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  • Philip Jessup proposed the idea of a transnational law course. His vision of the subject was broad, including public and private international law; state and non-state actors; business, administrative, and political affairs; as well as negotiation and litigation. Inspired by his idea, TLB is only constrained by its pursuit to address all law transcending national frontiers.

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September 14, 2006

Comments

Nema

I'm not sure how much optimism there is as long as the US annually pumps billions of dollars into Israel without conditioning payment on the freezing of settlements. I think the biggest problem is with our mentality. I had a talk with a South African when I was in Jerusalem and he said something which still resonates with me. He said "why are we even talking about two states?" When you have a over a quarter million Jews living in West Bank and close to 15-20% of Israeli's are Arabs (i.e. Palestinians), its difficult to justify two states. Its ironic, following genocide in Rwanda we expected the Tutsi's and Hutus to live with each other. Following apartheid in South Africa we expect Afrikkaners and blacks. Even in the US, we expect all minorities to live with each other. The problem is that the state of Israel is premised on being a "Jewish state" rather then a state. Following that premise, diversity of religion and culture can exist so long as it does not prevail or even threaten the majority. Imagine if in the US we said "all men are created equal, so long as minorities do not threaten to exceed the population of white Christians."

Taken to its logical conclusion therefore, a religious state, or state defined by either one culture, religion, or ethnic group, is inherently discriminatory and in violation of human rights. For example, what would happen if birth rates amongst Arab non-Jewish Israeli's threatened the majority? What would you do to maintain a "Jewish state"? Already laws have been passed in Israel which do not give non-Jewish couples the same marriage rights as Jewish couples. If a non-Jewish Israeli marries a non-Jewish foreigner, the foreigner is not given the same rights to citizenship as would a Jewish foreigner who married a Jewish Israeli.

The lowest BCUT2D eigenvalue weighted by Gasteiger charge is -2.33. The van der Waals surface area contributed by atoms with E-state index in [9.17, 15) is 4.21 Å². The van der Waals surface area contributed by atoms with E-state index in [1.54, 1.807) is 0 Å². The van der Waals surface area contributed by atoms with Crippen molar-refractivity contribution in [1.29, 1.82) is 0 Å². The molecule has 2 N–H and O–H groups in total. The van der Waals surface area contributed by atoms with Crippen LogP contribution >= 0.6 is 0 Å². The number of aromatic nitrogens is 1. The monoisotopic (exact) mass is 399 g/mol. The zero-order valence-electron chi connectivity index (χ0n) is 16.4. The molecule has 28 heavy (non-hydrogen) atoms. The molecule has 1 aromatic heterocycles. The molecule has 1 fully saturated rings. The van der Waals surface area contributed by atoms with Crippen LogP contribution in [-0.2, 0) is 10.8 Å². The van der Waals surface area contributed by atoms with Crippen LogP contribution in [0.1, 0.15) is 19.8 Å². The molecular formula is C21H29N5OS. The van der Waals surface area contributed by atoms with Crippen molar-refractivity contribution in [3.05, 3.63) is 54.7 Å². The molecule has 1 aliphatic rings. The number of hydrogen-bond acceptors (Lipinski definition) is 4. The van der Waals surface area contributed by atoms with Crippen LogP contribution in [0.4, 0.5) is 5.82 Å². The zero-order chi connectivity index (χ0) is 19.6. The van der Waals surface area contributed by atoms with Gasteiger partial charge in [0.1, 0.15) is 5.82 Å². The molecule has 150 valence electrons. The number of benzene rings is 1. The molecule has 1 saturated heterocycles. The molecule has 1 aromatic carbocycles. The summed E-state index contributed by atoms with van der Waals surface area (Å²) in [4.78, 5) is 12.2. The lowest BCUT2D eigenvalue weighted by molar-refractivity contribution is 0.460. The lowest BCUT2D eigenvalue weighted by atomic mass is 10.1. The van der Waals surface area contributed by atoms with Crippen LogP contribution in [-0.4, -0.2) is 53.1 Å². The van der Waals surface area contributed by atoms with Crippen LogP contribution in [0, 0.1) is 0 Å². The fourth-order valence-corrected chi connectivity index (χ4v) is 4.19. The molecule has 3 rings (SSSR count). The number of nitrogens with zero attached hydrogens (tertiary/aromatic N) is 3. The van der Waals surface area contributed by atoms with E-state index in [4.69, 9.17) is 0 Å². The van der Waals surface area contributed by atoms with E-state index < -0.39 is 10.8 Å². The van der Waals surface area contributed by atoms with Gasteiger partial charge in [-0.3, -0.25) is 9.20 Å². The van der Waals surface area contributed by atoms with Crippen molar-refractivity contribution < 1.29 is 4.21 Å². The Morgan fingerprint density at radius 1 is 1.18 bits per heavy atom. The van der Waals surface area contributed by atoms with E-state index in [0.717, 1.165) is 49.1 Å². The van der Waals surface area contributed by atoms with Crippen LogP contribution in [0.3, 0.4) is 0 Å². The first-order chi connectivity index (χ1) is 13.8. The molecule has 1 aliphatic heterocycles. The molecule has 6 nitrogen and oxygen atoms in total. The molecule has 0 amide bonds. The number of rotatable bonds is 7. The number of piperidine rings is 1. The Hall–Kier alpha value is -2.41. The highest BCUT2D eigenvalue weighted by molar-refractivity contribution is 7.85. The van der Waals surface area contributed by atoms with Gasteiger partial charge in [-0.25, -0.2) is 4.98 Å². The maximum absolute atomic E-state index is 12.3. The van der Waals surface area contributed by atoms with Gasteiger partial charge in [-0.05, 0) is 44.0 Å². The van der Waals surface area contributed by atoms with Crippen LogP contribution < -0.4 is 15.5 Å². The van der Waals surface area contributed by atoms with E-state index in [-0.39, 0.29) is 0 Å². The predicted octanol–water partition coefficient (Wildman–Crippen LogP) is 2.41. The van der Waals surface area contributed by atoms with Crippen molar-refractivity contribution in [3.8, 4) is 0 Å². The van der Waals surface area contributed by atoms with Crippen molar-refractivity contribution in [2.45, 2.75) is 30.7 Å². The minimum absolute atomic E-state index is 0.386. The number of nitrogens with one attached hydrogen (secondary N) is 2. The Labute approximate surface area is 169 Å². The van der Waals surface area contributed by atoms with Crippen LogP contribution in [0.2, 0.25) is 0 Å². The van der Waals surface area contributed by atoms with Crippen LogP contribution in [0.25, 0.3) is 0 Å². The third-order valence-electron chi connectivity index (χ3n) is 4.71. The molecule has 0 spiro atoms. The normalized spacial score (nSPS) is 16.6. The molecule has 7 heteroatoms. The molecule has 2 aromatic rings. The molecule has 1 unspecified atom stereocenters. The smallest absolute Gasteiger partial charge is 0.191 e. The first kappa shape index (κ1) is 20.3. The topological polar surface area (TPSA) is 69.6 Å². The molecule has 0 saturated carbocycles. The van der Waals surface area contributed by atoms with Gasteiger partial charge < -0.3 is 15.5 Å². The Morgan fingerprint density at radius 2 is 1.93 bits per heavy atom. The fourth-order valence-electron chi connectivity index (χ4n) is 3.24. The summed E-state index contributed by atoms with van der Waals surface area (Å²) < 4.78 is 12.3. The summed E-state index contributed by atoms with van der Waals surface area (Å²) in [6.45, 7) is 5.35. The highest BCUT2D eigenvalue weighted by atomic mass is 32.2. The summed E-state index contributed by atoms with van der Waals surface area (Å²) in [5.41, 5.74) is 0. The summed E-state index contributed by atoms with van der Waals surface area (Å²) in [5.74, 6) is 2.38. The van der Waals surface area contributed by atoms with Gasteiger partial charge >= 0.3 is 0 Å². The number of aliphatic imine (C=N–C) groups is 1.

The longer we persist, therefore, to pull apart these two cultures when they are co-dependent on one another, the more we are aggravating the situation. We should expect unity and not seperation. Why is it in the US we expect all cultures to get along in one national border, and not apply that same logic overseas. In this country, we know that human rights and equality are co-terminious. And yet, we do not expect the same in Israel and in Palestine. The fact is, until we change our mentality and expect a one-state solution, there will be no resolution to this conflict.

Christopher Cassidy

Nema-

Thanks for your feedback, and presentation of an interesting conundrum: "why are we even thinking about two states?"